Boumediene v Bush - Do 1 Josephine Do Plank Government II...

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Do, 1 Josephine Do 7-25-2011 Plank Government II: Analyses of Court Cases Throughout our history, the U.S. courts have protected the freedoms of people whose political view, religious beliefs, or ethnic backgrounds made them unpopular. The establishment of the judiciary branch was unique in that its goal is to protect individual liberty from the tyranny of the majority. This branch of government deals with 25 million cases annually with one American in every nine is directly involved in litigation; with that said, the implementations and rulings manifested by virtue of the judicial branch significantly affects us all. The deliberate and heavy uses of courts demonstrate the conflict we face as a nation and the amount of faith we store in the judicial sector. Two such examples of the Federal Courts and their executions as an all-powerful “imperial judiciary” are Boumediene v. Bush, a case dealing with “due process” provisions and the “writ of habeas corpus”, and Kennedy v. Louisiana, a case dealing with the 8 th amendment’s “cruel & unusual” punishment provision. Case 1: Boumediene v. Bush was a court case that dealt with an Extraterritorial Reach of Writ of Habeas Corpus through a Suspension Clause. National security, privacy and American politics in general have taken an extreme turn in the unraveled events attributed to the current “war on terror”. This prolonged war ushered a series of litigation in order to assess whether well- established and time-honored traditional American principles, such as access to the courts, remain essential outside national borders. (The Oyez Project at IIT Chicago-Kent College of Law) In response to the terrorist attacks of September 11, 2001, the President Bush dispatched U.S. armed forces to Afghanistan to strike al-Qaeda base camps and subdue the Taliban regime. Since the invasion, the U.S. military has taken thousands of prisoners, many of them located in U.S. facilities in that theatre, while others were transferred to U.S. Naval Base at Guantanamo Bay, Cuba. The president expressed his will to strip rights of Guantanamo prisoners who are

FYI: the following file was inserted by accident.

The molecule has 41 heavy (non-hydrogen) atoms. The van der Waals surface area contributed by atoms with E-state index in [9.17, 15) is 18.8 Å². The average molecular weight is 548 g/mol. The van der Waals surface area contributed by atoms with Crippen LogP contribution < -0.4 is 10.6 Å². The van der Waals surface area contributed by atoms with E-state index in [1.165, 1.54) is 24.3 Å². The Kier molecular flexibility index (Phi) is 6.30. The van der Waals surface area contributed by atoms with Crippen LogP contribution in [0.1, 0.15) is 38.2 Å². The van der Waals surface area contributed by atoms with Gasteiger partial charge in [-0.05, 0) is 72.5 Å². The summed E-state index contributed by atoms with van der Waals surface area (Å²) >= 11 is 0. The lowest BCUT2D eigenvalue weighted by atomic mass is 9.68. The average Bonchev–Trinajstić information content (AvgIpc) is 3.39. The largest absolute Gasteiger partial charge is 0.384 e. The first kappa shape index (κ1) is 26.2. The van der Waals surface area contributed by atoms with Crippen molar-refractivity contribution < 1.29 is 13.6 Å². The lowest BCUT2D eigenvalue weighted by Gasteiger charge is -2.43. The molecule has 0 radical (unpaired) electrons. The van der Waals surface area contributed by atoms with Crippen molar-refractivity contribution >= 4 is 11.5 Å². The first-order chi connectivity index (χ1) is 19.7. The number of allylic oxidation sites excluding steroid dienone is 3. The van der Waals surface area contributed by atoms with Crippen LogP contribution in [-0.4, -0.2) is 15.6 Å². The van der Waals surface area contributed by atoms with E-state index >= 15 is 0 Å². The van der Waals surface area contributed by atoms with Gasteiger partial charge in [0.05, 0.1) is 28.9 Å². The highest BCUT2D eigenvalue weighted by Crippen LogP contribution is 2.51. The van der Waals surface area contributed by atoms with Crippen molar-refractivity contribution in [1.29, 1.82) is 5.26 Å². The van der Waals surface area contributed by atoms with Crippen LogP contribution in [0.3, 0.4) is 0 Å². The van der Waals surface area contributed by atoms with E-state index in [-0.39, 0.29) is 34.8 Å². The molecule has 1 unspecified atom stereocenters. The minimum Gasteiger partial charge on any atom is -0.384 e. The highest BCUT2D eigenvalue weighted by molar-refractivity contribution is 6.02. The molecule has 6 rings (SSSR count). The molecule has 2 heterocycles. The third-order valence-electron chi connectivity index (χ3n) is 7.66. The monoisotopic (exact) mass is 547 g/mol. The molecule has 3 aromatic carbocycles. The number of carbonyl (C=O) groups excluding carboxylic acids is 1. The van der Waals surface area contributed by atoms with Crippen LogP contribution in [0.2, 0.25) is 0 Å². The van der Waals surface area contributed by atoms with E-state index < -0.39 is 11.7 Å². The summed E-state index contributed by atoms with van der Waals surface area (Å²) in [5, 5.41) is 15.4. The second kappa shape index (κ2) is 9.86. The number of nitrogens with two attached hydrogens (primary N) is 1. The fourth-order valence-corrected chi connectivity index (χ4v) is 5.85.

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2 not entitled to prisoner-of-war status under the Geneva Convention Relative to the Treatment of Prisoners of War, 1949. (Turley) In 2002, several relatives of some prisoners filed habeas corpus petitions challenging the legality of their imprisonment at Guantanamo. These prisoners did not challenge the given authority of the President and the military to take suspected members of hostile forces into custody, claiming that they had never been a combatant against the U.S. and have been denied the right to counsel along with access to the court system. ( Legal Information Institute- Cornell Law) The U.S. government answered by urging the District Court to promptly dismiss the petitions, because they reasoned that recognizing jurisdiction over the prisoner’s habeas claims would encroach the power of the Executive as well as Congress. The Court heard this controversy in 2004 with court case Rasul v. Bushwhich held that the federal habeas statute extends to detained prisoners by the U.S. military at the Guantanamo Bay
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